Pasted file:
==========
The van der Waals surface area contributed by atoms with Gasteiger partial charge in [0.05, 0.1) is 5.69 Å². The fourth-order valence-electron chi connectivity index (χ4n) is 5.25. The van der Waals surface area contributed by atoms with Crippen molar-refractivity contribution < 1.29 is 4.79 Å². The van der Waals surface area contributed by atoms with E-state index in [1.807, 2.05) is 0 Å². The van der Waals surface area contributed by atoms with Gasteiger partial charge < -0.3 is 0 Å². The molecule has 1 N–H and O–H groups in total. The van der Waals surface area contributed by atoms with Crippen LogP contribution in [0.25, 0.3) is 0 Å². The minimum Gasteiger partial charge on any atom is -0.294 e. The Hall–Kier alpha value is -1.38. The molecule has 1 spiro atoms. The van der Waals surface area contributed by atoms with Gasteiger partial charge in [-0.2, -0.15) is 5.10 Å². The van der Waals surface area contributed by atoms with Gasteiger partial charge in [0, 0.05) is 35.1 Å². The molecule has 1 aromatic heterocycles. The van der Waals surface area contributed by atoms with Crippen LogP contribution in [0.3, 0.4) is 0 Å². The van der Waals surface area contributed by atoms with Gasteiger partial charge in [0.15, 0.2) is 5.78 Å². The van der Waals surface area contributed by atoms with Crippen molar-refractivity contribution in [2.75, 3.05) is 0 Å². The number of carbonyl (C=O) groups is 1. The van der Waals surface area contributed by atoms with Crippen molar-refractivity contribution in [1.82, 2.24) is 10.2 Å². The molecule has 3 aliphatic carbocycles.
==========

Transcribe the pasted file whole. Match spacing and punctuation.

The van der Waals surface area contributed by atoms with Gasteiger partial charge in [0.05, 0.1) is 5.69 Å². The fourth-order valence-electron chi connectivity index (χ4n) is 5.25. The van der Waals surface area contributed by atoms with Crippen molar-refractivity contribution < 1.29 is 4.79 Å². The van der Waals surface area contributed by atoms with E-state index in [1.807, 2.05) is 0 Å². The van der Waals surface area contributed by atoms with Gasteiger partial charge < -0.3 is 0 Å². The molecule has 1 N–H and O–H groups in total. The van der Waals surface area contributed by atoms with Crippen LogP contribution in [0.25, 0.3) is 0 Å². The minimum Gasteiger partial charge on any atom is -0.294 e. The Hall–Kier alpha value is -1.38. The molecule has 1 spiro atoms. The van der Waals surface area contributed by atoms with Gasteiger partial charge in [-0.2, -0.15) is 5.10 Å². The van der Waals surface area contributed by atoms with Gasteiger partial charge in [0, 0.05) is 35.1 Å². The molecule has 1 aromatic heterocycles. The van der Waals surface area contributed by atoms with Crippen LogP contribution in [0.3, 0.4) is 0 Å². The van der Waals surface area contributed by atoms with Gasteiger partial charge in [0.15, 0.2) is 5.78 Å². The van der Waals surface area contributed by atoms with Crippen molar-refractivity contribution in [2.75, 3.05) is 0 Å². The number of carbonyl (C=O) groups is 1. The van der Waals surface area contributed by atoms with Crippen molar-refractivity contribution in [1.82, 2.24) is 10.2 Å². The molecule has 3 aliphatic carbocycles.